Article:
December 14, 1993 |
After a six-month investigation, a federal court-appointed officer agreed with the Securities and Exchange Commission's earlier allegations that the defunct Woodland Hills-based Brokers Investment Corp. engaged in a fraudulent Ponzi scheme and that much of the money it raised never went into various businesses as promised. In a 72-page report filed this month in federal court in Los Angeles, Special Officer Robert A. Baker also detailed widespread misuse of investors' funds by officers of U.S.
June 30, 1993 |
Brokers Investment Corp. was terrific at raising money. What the Securities and Exchange Commission would like to know is what happened to it all. From 1989 to mid-1992, the Woodland Hills company's high-pressure salesmen raised $109 million by reading scripts on cold calls made to thousands of investors from coast to coast, the SEC said. Investors were lured with talk of potential profits of up to 32% a year from deals in telecommunications, fiber optics and automated teller machines.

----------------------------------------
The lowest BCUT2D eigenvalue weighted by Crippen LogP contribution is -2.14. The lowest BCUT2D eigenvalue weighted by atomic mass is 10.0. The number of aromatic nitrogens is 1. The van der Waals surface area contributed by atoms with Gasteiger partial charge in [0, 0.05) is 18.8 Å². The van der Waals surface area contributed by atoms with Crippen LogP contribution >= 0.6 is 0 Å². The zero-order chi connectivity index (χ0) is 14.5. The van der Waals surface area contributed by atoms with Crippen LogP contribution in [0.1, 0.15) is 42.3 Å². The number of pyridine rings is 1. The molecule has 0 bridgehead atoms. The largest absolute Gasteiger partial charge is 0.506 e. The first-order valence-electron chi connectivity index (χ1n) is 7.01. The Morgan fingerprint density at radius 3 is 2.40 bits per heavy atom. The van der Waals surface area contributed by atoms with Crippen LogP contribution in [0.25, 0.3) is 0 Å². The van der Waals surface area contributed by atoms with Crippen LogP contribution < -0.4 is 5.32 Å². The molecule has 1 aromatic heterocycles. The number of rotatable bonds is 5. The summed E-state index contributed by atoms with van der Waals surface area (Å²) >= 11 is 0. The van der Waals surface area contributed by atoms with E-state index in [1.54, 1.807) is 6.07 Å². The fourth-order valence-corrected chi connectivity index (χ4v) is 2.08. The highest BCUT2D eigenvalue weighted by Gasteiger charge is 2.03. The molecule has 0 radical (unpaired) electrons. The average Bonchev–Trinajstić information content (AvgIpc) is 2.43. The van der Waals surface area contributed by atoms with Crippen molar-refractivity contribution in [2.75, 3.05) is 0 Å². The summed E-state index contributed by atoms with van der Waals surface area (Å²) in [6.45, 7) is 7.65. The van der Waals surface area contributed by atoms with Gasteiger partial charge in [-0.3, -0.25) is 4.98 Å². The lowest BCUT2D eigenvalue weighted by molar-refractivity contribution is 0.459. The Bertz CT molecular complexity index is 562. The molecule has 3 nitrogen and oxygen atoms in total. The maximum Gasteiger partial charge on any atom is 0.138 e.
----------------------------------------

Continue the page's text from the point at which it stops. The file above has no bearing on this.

October 2, 1990
Systems Lease Fund Ltd., a start-up partnership in Woodland Hills that plans to acquire and lease telecommunications systems, hopes to raise up to $12 million with an initial public offering of 1,920 limited partnership units. In registering the securities with the Securities and Exchange Commission, Systems Lease said the units would be priced at $6,250 each and offered through Brokers Investment Corp., a securities firm that is an affiliate of Systems Lease.
May 1, 1993 |
The Securities and Exchange Commission on Friday accused a Los Angeles brokerage firm, Brokers Investment Corp., and nine other defendants of defrauding investors of at least $48 million through "boiler-room" sales. Nearly all the defendants simultaneously signed a consent decree, under which they neither admitted nor denied wrongdoing, agreeing to various injunctions and to repay any "ill-gotten gains," said Sylvia M. Scott, an SEC assistant regional administrator.